Encountering mangled English is a frequent source of mirth for many residents of Japan, but for one group of language professionals, the proliferation of inappropriate words and phrases is becoming a national embarrassment.

Their recently formed group, loosely translated as the association for the consideration of Japan’s English, is taking local governments and other bodies to task for their over-reliance on machine translation on official websites and public signage.

While many English-speakers in Japan will have encountered hilarious – and often nonsensical – slogans on bags and T-shirts, the group is most concerned about the negative impact that official miscommunications could have on tourism and Japan’s growing foreign community in the case of an earthquake or a medical emergency.

Since launching their group several months ago, the seven women, mostly graduates of Columbia Business School, have identified a range of culprits.

The official website of Meguro ward in Tokyo, for example, renders kurashi – or “living” – as “dark matter”, while the Kobe municipal government, turns sumai (home) as “I’m sorry”, the machine translation having apparently misread the original word as sumanai, a casual form of apology.

Chikako Tsuruta, an experienced conference interpreter and professor at Tokyo Woman’s Christian University, said problems arise when software mistranslates the meaning of specific kanji characters.

“They produce unintentionally funny translations that could easily be corrected if they were just checked by an English speaker,” said Tsuruta, adding that Chinese- and Korean-speaking colleagues had noticed similar issues with those languages.

Her group, comprising interpreters, researchers and employees of foreign companies, had long been frustrated by the widespread use of wasei-eigo – Japanese-made English – in official literature, advertising and marketing. “We were talking about it over lunch and decided we no longer wanted to feel embarrassed about poor English usage,” she said.

The volunteers have started contacting local governments and have so far received positive responses. Local authorities in Urayasu – home to Tokyo Disneyland – have set up a working group that is expected to make recommendations to improve the city’s multilingual online services later this year.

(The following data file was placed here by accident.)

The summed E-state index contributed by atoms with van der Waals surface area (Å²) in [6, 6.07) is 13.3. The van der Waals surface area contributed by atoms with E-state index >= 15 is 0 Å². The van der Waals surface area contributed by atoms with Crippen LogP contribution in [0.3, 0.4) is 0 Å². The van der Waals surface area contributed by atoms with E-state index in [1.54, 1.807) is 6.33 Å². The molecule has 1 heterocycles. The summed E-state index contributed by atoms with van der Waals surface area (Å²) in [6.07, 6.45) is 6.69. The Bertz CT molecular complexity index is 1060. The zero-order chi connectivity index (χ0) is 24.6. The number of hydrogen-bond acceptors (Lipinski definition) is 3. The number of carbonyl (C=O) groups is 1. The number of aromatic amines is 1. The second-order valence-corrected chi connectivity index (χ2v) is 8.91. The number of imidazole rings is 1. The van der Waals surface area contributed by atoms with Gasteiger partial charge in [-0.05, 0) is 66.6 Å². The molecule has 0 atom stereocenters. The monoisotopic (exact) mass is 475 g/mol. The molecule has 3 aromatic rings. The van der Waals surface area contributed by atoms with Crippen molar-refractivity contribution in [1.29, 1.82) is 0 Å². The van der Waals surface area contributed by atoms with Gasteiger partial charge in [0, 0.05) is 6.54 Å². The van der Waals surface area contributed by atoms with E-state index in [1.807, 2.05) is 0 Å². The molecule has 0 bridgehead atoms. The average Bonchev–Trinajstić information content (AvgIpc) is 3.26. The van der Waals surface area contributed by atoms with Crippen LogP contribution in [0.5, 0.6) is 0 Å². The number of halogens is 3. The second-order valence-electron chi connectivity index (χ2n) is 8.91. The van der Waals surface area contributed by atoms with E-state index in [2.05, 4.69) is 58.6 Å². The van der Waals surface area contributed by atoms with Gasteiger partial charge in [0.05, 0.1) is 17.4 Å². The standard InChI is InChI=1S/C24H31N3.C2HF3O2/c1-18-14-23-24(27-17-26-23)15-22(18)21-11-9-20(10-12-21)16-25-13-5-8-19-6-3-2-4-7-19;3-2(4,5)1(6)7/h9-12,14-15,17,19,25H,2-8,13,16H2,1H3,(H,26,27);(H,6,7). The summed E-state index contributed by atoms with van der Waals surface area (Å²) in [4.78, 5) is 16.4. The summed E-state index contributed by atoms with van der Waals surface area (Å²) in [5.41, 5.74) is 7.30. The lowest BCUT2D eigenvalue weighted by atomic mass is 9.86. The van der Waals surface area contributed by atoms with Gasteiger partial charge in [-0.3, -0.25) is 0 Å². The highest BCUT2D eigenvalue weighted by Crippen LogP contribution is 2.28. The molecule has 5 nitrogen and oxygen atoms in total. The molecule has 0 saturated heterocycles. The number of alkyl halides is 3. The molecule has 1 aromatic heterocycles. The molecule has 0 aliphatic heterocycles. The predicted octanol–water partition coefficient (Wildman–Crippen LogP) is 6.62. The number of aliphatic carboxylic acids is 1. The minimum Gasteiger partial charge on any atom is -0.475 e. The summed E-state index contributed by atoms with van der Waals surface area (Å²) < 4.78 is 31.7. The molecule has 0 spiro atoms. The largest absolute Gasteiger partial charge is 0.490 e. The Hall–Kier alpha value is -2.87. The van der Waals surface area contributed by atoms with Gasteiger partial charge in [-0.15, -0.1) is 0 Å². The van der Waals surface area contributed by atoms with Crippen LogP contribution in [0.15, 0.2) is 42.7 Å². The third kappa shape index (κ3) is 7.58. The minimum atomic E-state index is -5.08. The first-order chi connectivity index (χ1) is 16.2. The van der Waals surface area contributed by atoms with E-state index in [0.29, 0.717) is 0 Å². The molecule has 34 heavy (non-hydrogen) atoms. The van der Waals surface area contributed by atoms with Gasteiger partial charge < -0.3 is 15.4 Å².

“We’re not trying to look down on people or make fun of them,” Tsuruta told the Guardian. “But with the Olympics probably happening next year, we want official English to be decent and presentable to the rest of the world.

“And foreign people living in Japan should at the very least be given accurate, understandable information, especially if they need to evacuate after a natural disaster. It could be a matter of life or death”.

The group’s members appear to be divided, however, over the merits of using irregular, but nonetheless catchy, English titles for government business, including Hello Work (job centres), My Number (a 12-digit ID system), and, more recently, Go To Travel, a subsidised scheme to encourage domestic tourism during the coronavirus pandemic.

Even major corporations occasionally fall into the wasei-eigo trap, Tsuruta said, citing Hitachi’s long-running “Inspire the Next”, and Toyota’s Olympic-inspired “Start your Impossible”.

The association will have its work cut out should it choose to take on the misuse of English in advertising and design.

The longstanding practice of using English words and phrases to give a product, service or campaign a cosmopolitan feel has produced several classics, including Nissin’s “Boil Japan” promotion for its Cup Noodles.

Seven years ago, the mascot of Fukushima Industries, an Osaka-based manufacturer of industrial cooling systems, made international headlines after understandable associations were made with Japan’s handling of the Fukushima nuclear meltdown. The mascot’s name: Fukuppy.

Others, though, are guilty only of the same poor punctuation found on shop signage in countries where English is the first language. This month, Takashimaya department store in Kyoto was forced to cover up posters after social media users pointed out how a missing comma had sabotaged its simple, and supposedly inspirational, message.

“Rising Again,” it began. “Save the World from Kyoto JAPAN.”